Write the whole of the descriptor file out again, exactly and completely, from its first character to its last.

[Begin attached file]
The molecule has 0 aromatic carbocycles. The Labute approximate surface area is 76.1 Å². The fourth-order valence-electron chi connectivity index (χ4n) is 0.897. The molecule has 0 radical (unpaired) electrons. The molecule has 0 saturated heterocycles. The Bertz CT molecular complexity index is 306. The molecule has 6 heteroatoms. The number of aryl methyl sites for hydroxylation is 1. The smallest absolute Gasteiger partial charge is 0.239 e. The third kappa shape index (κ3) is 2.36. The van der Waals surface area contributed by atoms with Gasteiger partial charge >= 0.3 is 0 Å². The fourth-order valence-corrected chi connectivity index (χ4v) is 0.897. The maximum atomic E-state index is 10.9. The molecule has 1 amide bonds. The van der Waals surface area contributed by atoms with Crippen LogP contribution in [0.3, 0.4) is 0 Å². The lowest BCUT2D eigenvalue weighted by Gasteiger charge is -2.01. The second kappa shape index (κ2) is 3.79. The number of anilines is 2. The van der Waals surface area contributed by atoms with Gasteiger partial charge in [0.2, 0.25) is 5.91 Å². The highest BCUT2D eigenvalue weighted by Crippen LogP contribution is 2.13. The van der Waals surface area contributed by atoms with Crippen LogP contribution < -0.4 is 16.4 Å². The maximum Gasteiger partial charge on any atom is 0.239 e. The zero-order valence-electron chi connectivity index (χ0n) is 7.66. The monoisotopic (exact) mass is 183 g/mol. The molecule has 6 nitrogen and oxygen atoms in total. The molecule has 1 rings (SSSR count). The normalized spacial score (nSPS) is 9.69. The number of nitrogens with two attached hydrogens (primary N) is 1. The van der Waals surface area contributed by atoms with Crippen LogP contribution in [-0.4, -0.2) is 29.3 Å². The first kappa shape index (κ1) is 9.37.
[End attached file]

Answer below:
The molecule has 0 aromatic carbocycles. The Labute approximate surface area is 76.1 Å². The fourth-order valence-electron chi connectivity index (χ4n) is 0.897. The molecule has 0 radical (unpaired) electrons. The molecule has 0 saturated heterocycles. The Bertz CT molecular complexity index is 306. The molecule has 6 heteroatoms. The number of aryl methyl sites for hydroxylation is 1. The smallest absolute Gasteiger partial charge is 0.239 e. The third kappa shape index (κ3) is 2.36. The van der Waals surface area contributed by atoms with Gasteiger partial charge >= 0.3 is 0 Å². The fourth-order valence-corrected chi connectivity index (χ4v) is 0.897. The maximum atomic E-state index is 10.9. The molecule has 1 amide bonds. The van der Waals surface area contributed by atoms with Crippen LogP contribution in [0.3, 0.4) is 0 Å². The lowest BCUT2D eigenvalue weighted by Gasteiger charge is -2.01. The second kappa shape index (κ2) is 3.79. The number of anilines is 2. The van der Waals surface area contributed by atoms with Gasteiger partial charge in [0.2, 0.25) is 5.91 Å². The highest BCUT2D eigenvalue weighted by Crippen LogP contribution is 2.13. The van der Waals surface area contributed by atoms with Crippen LogP contribution < -0.4 is 16.4 Å². The maximum Gasteiger partial charge on any atom is 0.239 e. The zero-order valence-electron chi connectivity index (χ0n) is 7.66. The monoisotopic (exact) mass is 183 g/mol. The molecule has 6 nitrogen and oxygen atoms in total. The molecule has 1 rings (SSSR count). The normalized spacial score (nSPS) is 9.69. The number of nitrogens with two attached hydrogens (primary N) is 1. The van der Waals surface area contributed by atoms with Crippen LogP contribution in [-0.4, -0.2) is 29.3 Å². The first kappa shape index (κ1) is 9.37.